New custodian of faith contradicts Humanae Vitae

In 2006 Msgr Victor M. Fernández published a criticism of Msgr Livio Melina: his position on contraception was too inflexible and uncharitable. However, this was the position of the Magisterium of the Church.

The new Prefect of the Dicastery for the Doctrine of the Faith has already repeatedly complained that he has received specious accusations against his person; i.e., he alleges that his book about kissing has been used to debase his theological preparation, in support of which he talks about his books and articles of high standing.
Objection accepted. But perhaps it would have been better for Msgr Fernández not to expose himself so much, because the worst is to be found in his academic publications. "There is also the case of sexual abstinence that contradicts the Christian hierarchy of values crowned by charity. We cannot close our eyes, for example, to the difficulty a woman faces when she perceives that family stability is jeopardised by subjecting her non-practising husband to periods of continence. In this case, an inflexible refusal of any use of condoms would make respect for an external rule prevail over the serious obligation to care for loving communion and marital stability that charity most directly demands”. End quote.
This is an article that Víctor Manuel Fernández, at the time vice-rector of the Pontificia Universidad Católica Argentina, wrote for Revista Teología, the quarterly of the university's Faculty of Theology (La dimensión trinitaria de la moral, II. Profundización del aspecto ético a la luz de "Deus caritas est", Tomo XLIII, no. 89, April 2006, 133-163). The article was intended as a critique of the book La plenitud del obrar cristiano. Dinámica della acción y perspectiva teológica de la moral (2001), written by Msgr Livio Melina, José Noriega, Juan José Pèrez Soba.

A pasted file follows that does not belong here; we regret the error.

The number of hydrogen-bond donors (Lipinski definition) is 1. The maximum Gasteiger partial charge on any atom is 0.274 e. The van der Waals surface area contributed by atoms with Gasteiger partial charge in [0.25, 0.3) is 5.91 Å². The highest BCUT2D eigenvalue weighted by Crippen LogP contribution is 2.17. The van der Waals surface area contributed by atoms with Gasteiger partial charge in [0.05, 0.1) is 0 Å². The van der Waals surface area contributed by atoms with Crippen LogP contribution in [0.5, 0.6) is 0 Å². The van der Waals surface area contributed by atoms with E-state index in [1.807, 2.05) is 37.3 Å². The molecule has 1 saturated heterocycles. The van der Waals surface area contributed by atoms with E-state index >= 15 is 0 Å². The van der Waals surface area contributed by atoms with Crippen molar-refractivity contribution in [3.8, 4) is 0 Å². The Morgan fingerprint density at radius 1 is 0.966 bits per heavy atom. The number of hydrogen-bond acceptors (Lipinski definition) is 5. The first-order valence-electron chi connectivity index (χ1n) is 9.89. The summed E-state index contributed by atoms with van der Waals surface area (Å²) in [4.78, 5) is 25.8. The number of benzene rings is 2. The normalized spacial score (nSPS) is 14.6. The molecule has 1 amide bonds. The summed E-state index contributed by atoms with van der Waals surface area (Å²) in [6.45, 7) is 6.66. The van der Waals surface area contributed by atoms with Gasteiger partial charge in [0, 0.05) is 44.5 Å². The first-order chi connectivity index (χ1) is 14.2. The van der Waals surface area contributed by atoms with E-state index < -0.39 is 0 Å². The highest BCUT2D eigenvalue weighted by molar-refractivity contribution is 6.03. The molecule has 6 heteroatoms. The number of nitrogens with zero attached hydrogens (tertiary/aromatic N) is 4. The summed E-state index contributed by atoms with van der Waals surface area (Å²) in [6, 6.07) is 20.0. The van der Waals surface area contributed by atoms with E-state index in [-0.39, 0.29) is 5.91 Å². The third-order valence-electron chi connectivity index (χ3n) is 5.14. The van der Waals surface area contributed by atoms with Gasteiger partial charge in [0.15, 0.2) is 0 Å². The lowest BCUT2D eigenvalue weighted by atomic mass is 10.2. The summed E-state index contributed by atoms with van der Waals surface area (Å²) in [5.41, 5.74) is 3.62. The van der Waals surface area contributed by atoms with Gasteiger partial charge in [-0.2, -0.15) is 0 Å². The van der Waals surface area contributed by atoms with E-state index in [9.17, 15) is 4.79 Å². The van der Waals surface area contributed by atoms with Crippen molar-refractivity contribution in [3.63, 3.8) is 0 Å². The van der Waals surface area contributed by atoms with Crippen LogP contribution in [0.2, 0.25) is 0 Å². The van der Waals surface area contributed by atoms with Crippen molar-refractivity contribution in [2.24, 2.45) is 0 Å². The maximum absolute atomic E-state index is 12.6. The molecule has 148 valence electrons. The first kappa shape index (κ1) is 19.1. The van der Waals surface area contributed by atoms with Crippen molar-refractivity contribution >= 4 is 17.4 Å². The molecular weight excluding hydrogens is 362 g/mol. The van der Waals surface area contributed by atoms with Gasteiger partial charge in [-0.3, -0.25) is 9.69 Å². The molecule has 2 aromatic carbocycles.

The authors, according to Fernández, had not considered the primacy of charity, "slavishly submitting charity to the moral virtues and natural law, said to be those that ensure its authenticity" (La dimensión trinitaria, 145). In this way, fraternal charity would no longer be the fundamental hermeneutical principle of morality, and the moral life of the Christian would lose its “evangelical fragrance”. In essence, his criticism lies in the fact that charity, according to Melina et al.'s perspective, would have no object of its own, because good is only specified by the moral virtues and natural law.
If we focus on the opening paragraph, which is accepting of contraception “in certain cases”, it is evident that the former rector de facto demolishes all Catholic moral doctrine. From that statement alone, it is already sufficiently clear that Paul VI's 1968 encyclical can go straight into the recycling bin (as can Veritatis Splendor). Because Humanae Vitae did not condemn contraception ut in pluribus, but in an absolute manner, excluding "any action which (...) proposes, as an aim or as a means, to prevent procreation" (HV, 14).
Paul VI had explicitly taught that the reason why it was not possible to justify recourse to contraception in any way lay in the fact that it was intrinsically evil, that is, in no circumstance could it be ordered to the good: "it is never lawful, even for the gravest reasons, to do evil, so that good may come of it, in other words, to intend directly something which of its very nature contradicts the moral order, and which must therefore be judged unworthy of man, even though the intention is to protect or promote the welfare of an individual, of a family, or of society in general”.